Hostage Talks Advance As Israel Frees Arab Prisoners
Sep. 11, 1991
TEHRAN, Iran (AP) _ U.N. Secretary-General Javier Perez de Cuellar appeared to make headway today in efforts to negotiate the release of Western hostages when Israel freed 51 Arab prisoners demanded by pro-Iranian groups.
As Perez de Cuellar met with top Iranian officials, the Israeli military said the Arab prisoners were freed in recognition of the U.N. chief's work to secure a broad-based deal that would include the 11 Western hostages.
Pro-Iranian Shiite Muslim radicals had insisted that no more Western hostages would be freed until Israel released some of its nearly 375 Arab prisoners in south Lebanon and Israel. The prisoners freed today did not include Sheik Abdul Karim Obeid, a leader of Shiite group Hezbollah, who was kidnapped by Israeli authorities in 1989 as a bargaining chip.
Israel said it freed the 51 Arab prisoners held by the Israeli-backed South Lebanon Army after receiving confirmation that an Israeli serviceman missing in Lebanon was dead. The Israeli military communique said the Jewish state also returned to Lebanon the bodies of nine Arab guerrillas.
Israel said the release was a gesture to encourage Lebanese groups to free Western hostages and account for seven missing Israeli servicemen. Israel has sought proof of the whereabouts of the servicemen or their remains.
U.N. spokesman Francois Giuliani said Perez de Cuellar was ''very pleased ... and very encouraged'' by the prisoner release.
''He will now redouble his efforts to find a solution to the problems of all hostages, detainees and missing persons,'' said Giuliani at U.N. headquarters in New York.
Yossi Olmert, an Israeli government spokesman, said today's developments could be seen as ''a move toward release of all those innocent hostages'' from Israel and Western nations. ''I'm sure we're on the right track,'' he added.
The South Lebanon Army commander, Col. Antoine Lahad, told the Voice of South Lebanon radio: ''We took this initiative for humanitarian reasons and as proof of our willingness to make a gesture, hoping that such an initiative will get a response from the parties involved - those holding some of our soldiers and some of the Israeli soldiers.''
''We hope they will do the same as we did for humanitarian reasons, and we hope that our initiative will help Perez de Cuellar to succeed in his attempts to release all the POWs and the innocent kidnap victims, who were kidnapped in recent years,'' Lahad said.
In Washington, the Bush administration called Israel's release of prisoners a ''positive step'' that could help resolve the Mideast hostage situation.
But State Department spokesman Richard Boucher said, ''we have no information about an imminent release of hostages.''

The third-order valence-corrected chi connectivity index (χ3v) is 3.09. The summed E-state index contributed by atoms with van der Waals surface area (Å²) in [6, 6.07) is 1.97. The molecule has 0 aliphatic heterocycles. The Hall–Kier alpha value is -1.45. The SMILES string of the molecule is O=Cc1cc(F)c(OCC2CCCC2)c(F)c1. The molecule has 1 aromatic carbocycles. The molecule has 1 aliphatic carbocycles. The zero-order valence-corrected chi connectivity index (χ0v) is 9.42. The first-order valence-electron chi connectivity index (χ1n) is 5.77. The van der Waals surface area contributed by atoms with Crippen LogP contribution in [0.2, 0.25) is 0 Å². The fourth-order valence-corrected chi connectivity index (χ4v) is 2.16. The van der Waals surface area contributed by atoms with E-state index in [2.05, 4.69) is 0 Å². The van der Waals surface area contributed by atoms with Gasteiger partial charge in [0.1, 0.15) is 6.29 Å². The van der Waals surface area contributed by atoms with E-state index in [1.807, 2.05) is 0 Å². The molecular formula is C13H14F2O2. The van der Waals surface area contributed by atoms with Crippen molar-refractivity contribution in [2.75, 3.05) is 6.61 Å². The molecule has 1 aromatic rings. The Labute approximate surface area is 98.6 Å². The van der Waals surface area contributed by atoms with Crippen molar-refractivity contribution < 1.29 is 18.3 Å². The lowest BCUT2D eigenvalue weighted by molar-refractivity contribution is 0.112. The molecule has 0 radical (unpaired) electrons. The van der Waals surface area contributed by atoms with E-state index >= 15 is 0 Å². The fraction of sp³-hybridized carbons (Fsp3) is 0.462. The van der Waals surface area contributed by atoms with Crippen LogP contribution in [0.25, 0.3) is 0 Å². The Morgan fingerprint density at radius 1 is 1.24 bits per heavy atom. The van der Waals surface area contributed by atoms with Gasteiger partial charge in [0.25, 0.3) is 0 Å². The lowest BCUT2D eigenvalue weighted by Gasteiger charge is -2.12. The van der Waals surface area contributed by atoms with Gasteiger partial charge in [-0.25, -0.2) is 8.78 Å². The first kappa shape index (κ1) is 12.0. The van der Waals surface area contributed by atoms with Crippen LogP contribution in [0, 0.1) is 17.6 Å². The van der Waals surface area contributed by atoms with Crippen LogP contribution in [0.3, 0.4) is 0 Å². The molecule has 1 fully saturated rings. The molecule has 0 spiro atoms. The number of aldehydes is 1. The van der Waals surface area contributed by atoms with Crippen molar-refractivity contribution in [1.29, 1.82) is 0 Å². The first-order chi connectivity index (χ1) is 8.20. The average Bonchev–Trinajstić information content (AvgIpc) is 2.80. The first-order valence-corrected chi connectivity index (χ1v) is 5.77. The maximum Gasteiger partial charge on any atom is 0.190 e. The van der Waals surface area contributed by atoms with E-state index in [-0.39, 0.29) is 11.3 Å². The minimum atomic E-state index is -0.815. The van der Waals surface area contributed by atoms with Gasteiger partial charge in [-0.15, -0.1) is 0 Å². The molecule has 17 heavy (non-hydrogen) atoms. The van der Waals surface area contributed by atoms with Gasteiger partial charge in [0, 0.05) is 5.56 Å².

Perez de Cuellar's two-day visit included talks with President Hashemi Rafsanjani, who has urged an end to the hostage crisis.
He also planned today to meet with families of Iranians missing in Lebanon. Iran has linked the fate of the Western hostages to concrete information of four Iranians kidnapped by Christian-backed Phalangist forces in June 1982.
After arriving in Tehran on Tuesday, the secretary-general said his visit to Iran will deal primarily with issues related to the U.N. cease-fire resolution that ended the 1980-88 Iran-Iraq war, and other regional issues.
But Perez de Cuellar also said if Iranian officials wanted to raise the hostage problem he would be ''only too happy to listen.''
''The Iranians are helping me, but they do not hold the key,'' he said.
The Western hostages include five Americans, three Britons, two Germans and an Italian. The longest-held is American Terry Anderson, chief Middle East correspondent for The Associated Press, who was kidnapped in March 1985.
Iran's official Islamic Republic News Agency said Perez de Cuellar thanked Iran for previous efforts to free the Westerners.
''He reiterated that different groups are involved in the hostage issue and that the problem must be solved through these groups,'' the news agency said.
In a statement in Paris on Monday, the U.N. chief said he would seek Iranian help in freeing the hostages.
''By that, I don't wish to say that the Iranians are responsible, but even so they have influences which could be useful for me in trying to resolve the problem of the Western hostages, as well as the detainees held in south Lebanon and missing people on the Israeli side,'' he said.
British television journalist John McCarthy, released Aug. 8, delivered a letter from the captors to Perez de Cuellar requesting that the U.N. chief mediate the swap of the Westerners for the Arab prisoners held by Israel and its allies. Three days later, American writer Edward Tracy was freed in Beirut.
Israel has insisted that it obtain reliable word on the status of seven Israeli servicemen, some of whom have been missing in Lebanon since 1982, before details of a swap could be arranged. It is not clear how many of the Israelis are still alive, or who holds them.